However, as the kids got older, that mortise and tenon joint would loosen on each chair. Inevitably, I would have to disassemble the chair, glue up that joint and clamp it together.
Well, now we don't need most of those chairs and so we're passing them along. One of the chairs has a pretty loose joint so I bring it down to my shop. I pull the foot plate off and take a look. Well, now, I had already glued up this puppy quite a few years ago and remembered it well.
It was the first time that I had seen a tenon that broke off such that part of the tenon remained inside the mortise. I don't find it a problem to fix a split piece of wood. All those funny cracks and angles are extra surface area with which to make good contact between the two pieces. Frankly, I was rather surprised that it had failed again. All that extra wear from folks much older than 8 years old using the chair took its toll and the chair needed to be re-glued. I rasped off (most) of the old glue, filled it up and jammed the pieces back together.
After the glue set, I put the chair together and noticed that it wobbled pretty badly. That glue job stank. The foot board, which has the tenon, wasn't even close to fitting to the vertical with the mortise. The whole thing needed to be pulled apart and redone. Back down to the shop.
It took some time and care to chip away the glue and carefully loosen the joint.
Now I took a close look at that joint. I fit the pieces together and measured a 3/16" gap. Oh boy, that's a big gap.
I scraped off more old glue, rasped off a bit of wood that had swollen and tried again. Nope. I repeated the process for quite a while. I got the gap down to 1/16", but no matter what I tried, I wasn't getting a flush joint. This time, though, I was determined to get a flush joint.
Somehow I needed to figure out why the tenon wasn't going flush into the mortise. There were doubtlessly high spots on both mortise and tenon that were keeping things apart.
I remembered something my dad, a dentist, did when he was fitting a new bridge or cap onto a patient. He had these nifty pieces of red and blue paper and he would have the patient bite down of the paper. Where red or blue was left was where the new tooth was too high and needed to be ground down. I needed something similar; some way of marking the mortise so that I could see where material needed to be removed.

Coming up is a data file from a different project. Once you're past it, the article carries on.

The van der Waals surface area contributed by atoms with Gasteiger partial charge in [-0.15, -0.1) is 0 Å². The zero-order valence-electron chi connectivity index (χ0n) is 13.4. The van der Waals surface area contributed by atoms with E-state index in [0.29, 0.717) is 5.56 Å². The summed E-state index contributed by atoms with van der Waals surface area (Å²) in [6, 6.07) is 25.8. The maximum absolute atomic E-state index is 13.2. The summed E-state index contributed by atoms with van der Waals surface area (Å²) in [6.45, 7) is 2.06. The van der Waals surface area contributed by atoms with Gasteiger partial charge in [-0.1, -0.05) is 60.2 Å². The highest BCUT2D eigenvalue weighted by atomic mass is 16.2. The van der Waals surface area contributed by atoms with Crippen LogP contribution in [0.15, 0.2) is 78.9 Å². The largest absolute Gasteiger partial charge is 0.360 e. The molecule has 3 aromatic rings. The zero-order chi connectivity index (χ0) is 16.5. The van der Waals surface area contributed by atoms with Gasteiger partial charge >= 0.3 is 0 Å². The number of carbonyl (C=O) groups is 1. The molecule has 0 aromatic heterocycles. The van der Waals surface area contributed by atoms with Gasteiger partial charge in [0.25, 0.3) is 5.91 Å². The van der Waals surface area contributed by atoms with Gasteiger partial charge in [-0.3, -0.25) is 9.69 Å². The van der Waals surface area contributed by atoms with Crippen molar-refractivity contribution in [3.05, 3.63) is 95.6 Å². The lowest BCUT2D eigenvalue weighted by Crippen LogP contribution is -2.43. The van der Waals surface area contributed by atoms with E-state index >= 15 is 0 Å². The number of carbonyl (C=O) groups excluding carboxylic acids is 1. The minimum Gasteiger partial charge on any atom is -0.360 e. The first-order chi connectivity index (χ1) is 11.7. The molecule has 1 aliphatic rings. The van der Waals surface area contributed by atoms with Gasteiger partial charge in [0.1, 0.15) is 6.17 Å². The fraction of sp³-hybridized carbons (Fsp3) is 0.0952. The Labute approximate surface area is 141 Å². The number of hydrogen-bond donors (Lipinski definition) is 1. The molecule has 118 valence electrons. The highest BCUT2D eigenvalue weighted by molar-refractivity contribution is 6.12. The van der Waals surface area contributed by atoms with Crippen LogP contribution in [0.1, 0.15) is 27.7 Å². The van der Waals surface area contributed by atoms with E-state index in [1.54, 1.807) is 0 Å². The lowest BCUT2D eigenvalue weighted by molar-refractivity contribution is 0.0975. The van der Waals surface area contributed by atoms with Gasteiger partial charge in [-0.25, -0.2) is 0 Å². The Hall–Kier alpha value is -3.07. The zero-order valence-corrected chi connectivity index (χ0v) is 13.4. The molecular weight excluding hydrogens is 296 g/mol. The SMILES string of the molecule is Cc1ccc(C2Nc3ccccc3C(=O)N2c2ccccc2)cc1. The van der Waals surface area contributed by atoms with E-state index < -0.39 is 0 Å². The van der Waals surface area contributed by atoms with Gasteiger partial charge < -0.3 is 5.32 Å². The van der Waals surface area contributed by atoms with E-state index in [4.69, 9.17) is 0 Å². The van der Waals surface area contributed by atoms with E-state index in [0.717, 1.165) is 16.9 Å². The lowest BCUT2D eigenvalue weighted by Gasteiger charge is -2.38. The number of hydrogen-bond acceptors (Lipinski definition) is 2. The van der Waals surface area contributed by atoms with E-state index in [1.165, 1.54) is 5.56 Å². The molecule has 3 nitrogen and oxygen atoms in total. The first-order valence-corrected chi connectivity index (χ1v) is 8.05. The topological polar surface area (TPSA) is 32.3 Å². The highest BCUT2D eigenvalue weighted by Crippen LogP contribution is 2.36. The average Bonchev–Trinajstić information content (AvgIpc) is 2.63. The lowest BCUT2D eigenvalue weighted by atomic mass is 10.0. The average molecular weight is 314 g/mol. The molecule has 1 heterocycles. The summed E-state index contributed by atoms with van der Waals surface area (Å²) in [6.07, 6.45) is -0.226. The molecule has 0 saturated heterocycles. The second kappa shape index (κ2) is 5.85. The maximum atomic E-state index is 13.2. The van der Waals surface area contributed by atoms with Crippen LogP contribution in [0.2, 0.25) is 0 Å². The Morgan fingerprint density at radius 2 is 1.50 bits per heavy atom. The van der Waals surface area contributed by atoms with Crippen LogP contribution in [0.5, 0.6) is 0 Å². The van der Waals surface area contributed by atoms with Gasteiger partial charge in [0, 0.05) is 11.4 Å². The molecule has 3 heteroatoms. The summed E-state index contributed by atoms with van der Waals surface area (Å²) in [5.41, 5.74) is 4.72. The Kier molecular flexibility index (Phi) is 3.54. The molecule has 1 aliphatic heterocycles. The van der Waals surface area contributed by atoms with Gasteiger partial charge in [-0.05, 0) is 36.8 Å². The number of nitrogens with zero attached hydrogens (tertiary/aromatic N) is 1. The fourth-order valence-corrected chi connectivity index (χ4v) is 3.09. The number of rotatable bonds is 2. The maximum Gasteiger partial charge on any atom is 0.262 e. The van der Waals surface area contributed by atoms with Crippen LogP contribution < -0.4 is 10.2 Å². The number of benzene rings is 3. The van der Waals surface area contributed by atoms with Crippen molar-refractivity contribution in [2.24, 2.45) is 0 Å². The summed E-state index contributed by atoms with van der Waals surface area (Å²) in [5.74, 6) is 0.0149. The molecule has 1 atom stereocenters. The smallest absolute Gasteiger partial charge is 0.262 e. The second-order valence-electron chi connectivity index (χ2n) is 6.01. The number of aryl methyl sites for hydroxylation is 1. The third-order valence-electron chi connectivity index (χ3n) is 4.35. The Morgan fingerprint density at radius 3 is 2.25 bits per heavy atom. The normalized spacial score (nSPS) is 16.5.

I took out my shop pencil and generously colored the tenon. Then, I pushed it back into the mortise and tapped it into place. The picture below shows the tenon covered with graphite where I first thought the problem may have been. I later covered the entire tenon with graphite.
Sure enough, when I pulled the pieces apart, inside the mortise and rubbed away from the tenon were the areas that were making contact. In the picture to the left, you can see the dark marks where the graphite was rubbed off the tenon onto the mortise. I got out my dremel and rifling files and got to work.
It took a few repeats to find all the offending surfaces and then so smooth everything down to nice finishes. I would take out the tenon, cover it with graphite from the pencil, tap it into place, pull it out and look for the marks. Then, using dremel, rasps and sand paper, work down the offending area. I worked the both the mortise and the tenon in alternating turns so that I wouldn't introduce too much of a gap. I would rather repeat the process a few times than have a joint with too much space. No matter how much glue I would then use, the joint would never be satisfactory.
After I repeated the process a half dozen times or so, I was satisfied with the way the two pieces fit together. It looks like the way it belonged and should have been in the first place. The final joint is on the right. Nice and tight. I cleaned off all the graphite and used Gorilla Glue to fasten everything permenantly and bound the foot board to the riser with to band clamps, one along the bottom of the foot and the other making a right angle with the riser.
Now that will be a nice joint that will take full advantage of the structural strength of the tight mortise and tenon joint and will let the next users of the chair raise their kids on it.